• If you’re going to read any decision this week about the voluntary-cessation doctrine and about the bad-faith exception to Younger abstention, then it should be this one, from the Fifth Circuit, affirming that the Tyler County, Tex. prosecutor acted in bad faith when he criminally charged Netflix for publicizing the film Cuties. For those who are fans of streaming services, controversial movies about young female dancers, and federal courts’ mercilessly back-handing—just absolutely rubble-bouncing—state officials who try to duck accountability for violating the U.S. Constitution, this one’s a must-read. (Ed note: And because truth, as they say, is stranger than fiction, Netflix’s now-enjoined prosecutor was himself once a partially clothed, gyrating performer on the silver screen, playing the (very-much-an-adult) “Spider” in 2003’s School of Rock.)
  • For a decade, the U.S. Army Corps of Engineers has prevented a Louisiana landowner from developing his land because it’s supposedly a wetland connected to “waters of the United States,” even though the land is mostly dry and miles away from any interstate navigable waters. Though the Corps’ shifting rationales have been undermined by Supreme Court decisions, it wants another crack at asserting federal jurisdiction over the land. Fifth Circuit: “Enough is enough.” Stop trying to make WOTUS happen. It’s not going to happen. Footnote coup de grâce: The Corps also shouldn’t harass this landowner about his other land lest it risk sanctions for bad-faith conduct.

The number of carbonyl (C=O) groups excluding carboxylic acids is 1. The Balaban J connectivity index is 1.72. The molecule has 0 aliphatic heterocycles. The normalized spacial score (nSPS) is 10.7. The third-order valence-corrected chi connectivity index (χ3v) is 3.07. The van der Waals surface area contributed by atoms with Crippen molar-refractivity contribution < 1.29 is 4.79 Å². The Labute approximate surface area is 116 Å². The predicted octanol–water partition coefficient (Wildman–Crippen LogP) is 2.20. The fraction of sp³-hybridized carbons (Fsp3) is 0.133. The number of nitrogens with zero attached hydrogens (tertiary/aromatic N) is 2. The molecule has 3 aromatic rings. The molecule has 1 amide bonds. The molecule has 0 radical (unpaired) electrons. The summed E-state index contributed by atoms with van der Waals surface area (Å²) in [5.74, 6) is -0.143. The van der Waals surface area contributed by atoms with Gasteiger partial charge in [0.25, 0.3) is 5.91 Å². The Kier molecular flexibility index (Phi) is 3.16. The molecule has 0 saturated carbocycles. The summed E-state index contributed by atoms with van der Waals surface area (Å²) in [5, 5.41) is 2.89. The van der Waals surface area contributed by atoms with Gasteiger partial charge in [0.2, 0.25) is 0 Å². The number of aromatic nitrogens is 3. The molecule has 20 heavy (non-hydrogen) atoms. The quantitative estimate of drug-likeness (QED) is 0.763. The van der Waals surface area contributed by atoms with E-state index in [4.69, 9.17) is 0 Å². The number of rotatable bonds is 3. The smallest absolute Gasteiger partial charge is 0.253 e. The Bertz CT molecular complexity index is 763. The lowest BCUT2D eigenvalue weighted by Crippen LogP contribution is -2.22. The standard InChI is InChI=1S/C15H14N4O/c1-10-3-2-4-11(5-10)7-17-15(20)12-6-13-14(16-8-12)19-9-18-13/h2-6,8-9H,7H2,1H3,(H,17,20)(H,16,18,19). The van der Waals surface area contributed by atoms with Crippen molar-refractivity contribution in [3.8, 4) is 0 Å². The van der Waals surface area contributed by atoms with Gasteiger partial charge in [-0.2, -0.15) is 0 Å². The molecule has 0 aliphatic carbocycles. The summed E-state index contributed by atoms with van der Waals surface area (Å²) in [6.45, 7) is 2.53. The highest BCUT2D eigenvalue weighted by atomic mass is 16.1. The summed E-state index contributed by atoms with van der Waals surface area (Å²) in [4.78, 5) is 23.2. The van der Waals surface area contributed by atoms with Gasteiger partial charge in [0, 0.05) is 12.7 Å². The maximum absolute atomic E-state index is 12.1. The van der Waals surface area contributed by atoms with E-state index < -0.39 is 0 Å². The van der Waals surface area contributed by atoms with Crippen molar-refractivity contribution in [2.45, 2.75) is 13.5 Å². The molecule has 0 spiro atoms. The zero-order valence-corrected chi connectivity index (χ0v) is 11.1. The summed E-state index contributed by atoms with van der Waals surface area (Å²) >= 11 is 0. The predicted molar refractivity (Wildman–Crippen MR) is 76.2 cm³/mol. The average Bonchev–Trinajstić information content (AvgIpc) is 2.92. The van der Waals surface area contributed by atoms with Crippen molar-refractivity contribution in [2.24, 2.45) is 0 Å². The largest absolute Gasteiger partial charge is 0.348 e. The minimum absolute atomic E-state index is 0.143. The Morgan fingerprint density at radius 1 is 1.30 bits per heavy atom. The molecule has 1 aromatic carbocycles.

• Muslim inmate in Ohio alleges that prison officials failed to accommodate his observance of Ramadan while making comparable accommodations for other religions, and that officials retaliated against him when he exercised his First Amendment rights to complain about them. Sixth Circuit: The disparate treatment of religions is enough to state a violation of the Equal Protection Clause, and one of these retaliation claims should go forward too. Partial dissent: I think even more of these retaliation claims have legs.
  • Peoria, Ill. man is charged with drug crimes after his wife calls in a domestic-violence complaint and tells the police where to find him (which happens to be suspiciously near a bag of cocaine). Man: I would like to testify in my own defense at trial. District court: Of course, but don’t you dare say a word about all that domestic-violence stuff the jury just heard about. Man: But my entire defense is based on the theory that my wife framed me by faking a domestic-violence call to the police and planting the drugs near me. District court: I said don’t you dare mention the domestic violence. Man’s lawyer: It’s actually pretty vital to his defense. District court: I will literally put you in jail. Lawyer: Wait, … me? District court: Yes you. Federal prosecutor: Umm … we didn’t ask for any of this, and maybe pump the brakes, judge. District court: Not a single brake will be pumped. Seventh Circuit: Realistically, the man’s theory was fantastical hogwash, so the district court’s ruling couldn’t have changed the outcome of the case (a conviction). But we’ll take this opportunity to add that the judge really should have pumped those brakes and maybe chilled out on threatening to jail the guy’s lawyer, who “conducted himself honorably and professionally throughout the trial.”